Pregnancy-Related Suicide and Medical Negligence

Medical knowledge is constantly being updated through medical studies, public awareness campaigns and on-the-job experience. However, physicians are often slow to change practice patterns when new information comes to light. As a medical malpractice lawyer, I frequently find that physicians will fail to follow updated guidelines and recommendations even years after their publication. Ignorance does not excuse medical malpractice.

One area that is particularly dynamic involves mental health disorders. This area is dynamic in part because pharmaceutical companies have, unfortunately, taken the lead in treatment protocols for many mental health disorders. The psychotropic medications that they promote have many serious side effects. Yet the pursuit of profits and higher stock prices results in a gross over-prescription of these dangerous medications. At the same time, other mental health disorders remain underdiagnosed and undertreated.

Most people have heard of postpartum depression. Postpartum depression, or the “baby blues,” can have a significant impact on a new mother during the several months following delivery. There may be chemical changes that occur with the profound hormonal imbalances associated with pregnancy. Postpartum depression can result in suicide or a mother terminating her new baby’s life.

One researcher is currently trying to bring awareness to pregnancy-related mental health conditions, including the risk increased risk of suicide during and immediately after pregnancy. Overall, maternal mortality has increased due to known pregnancy-related conditions like preeclampsia, hypertension, pulmonary embolism, infection, and bleeding complications. However, pregnancy-related suicide is often not included in these numbers. Studies show that the rate of pregnancy related suicide is also increasing.

The United States currently has one of the worst maternal mortality rates in the developed world. However, the statistics do not include death related to suicide, overdose or domestic violence.  According to one researcher, “overdoses and suicides represent the leading cause of postpartum death in California and account for some 20% of deaths among pregnant women and new mothers in Illinois.” In a different study, the CDC estimated that over 8% of all maternal deaths were attributable to suicide, overdose or unintentional injuries related to an underlying mental health disorder. Experts suspect that this statistic undercounts the true extent of maternal deaths related to an acute mental health crisis. A study published in the Journal of the American Medical Association found that an astounding .1% to .5% of all women in the study experienced suicidal ideation in the years before giving birth and the year after giving birth. This study was limited to women who were commercially insured. Experts suspect that the rate is higher amongst the uninsured, due to the aggravating circumstance of poverty and financial burden.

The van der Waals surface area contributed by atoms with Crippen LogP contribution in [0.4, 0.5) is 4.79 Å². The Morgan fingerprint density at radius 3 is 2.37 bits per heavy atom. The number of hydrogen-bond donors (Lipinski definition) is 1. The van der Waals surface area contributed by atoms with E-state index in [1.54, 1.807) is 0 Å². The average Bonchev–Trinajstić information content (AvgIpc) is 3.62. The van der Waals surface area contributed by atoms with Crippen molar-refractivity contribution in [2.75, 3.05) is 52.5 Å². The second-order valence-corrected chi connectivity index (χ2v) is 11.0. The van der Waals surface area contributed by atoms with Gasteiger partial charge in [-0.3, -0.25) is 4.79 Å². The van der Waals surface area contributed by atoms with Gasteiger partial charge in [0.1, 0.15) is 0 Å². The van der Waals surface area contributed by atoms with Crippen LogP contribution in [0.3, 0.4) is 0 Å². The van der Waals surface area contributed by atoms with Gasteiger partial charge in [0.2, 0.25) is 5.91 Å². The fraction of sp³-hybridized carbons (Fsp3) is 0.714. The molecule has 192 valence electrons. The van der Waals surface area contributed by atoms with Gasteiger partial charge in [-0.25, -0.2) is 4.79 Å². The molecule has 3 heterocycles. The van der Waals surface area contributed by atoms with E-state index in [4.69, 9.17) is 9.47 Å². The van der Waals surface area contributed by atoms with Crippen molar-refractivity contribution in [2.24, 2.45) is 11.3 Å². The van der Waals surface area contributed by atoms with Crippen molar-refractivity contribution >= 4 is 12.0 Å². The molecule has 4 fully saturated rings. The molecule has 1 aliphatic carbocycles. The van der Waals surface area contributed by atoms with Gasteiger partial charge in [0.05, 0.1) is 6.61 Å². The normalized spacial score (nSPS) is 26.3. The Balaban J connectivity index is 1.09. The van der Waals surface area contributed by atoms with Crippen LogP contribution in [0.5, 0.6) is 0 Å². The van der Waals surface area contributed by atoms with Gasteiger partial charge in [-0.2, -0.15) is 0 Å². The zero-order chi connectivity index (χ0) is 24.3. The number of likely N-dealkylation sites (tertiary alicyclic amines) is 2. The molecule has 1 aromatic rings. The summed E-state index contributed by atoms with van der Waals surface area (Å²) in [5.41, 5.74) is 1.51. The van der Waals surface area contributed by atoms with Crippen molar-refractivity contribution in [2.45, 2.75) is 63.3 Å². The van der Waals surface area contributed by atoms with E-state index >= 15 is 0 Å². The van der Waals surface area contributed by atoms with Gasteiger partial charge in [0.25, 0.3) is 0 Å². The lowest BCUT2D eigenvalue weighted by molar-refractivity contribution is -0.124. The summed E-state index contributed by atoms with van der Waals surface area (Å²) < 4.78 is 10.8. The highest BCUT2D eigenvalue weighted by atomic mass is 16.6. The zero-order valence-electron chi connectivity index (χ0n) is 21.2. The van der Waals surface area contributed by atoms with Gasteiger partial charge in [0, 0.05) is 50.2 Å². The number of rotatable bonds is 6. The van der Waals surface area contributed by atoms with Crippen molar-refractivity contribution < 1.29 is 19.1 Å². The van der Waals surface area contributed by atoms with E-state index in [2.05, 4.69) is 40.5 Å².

These concerning studies require obstetricians to take into consideration their pregnant patient’s mental health both during and after pregnancy. Obstetricians must be trained to recognize mental health crises, make appropriate referrals and recommendations for treatment. Failure to do so may give rise to a claim for medical negligence. If you have questions about a case, contact a personal injury attorney, like Mishkind Kulwicki Law Co., L.P.A., a personal injury attorney, for advice.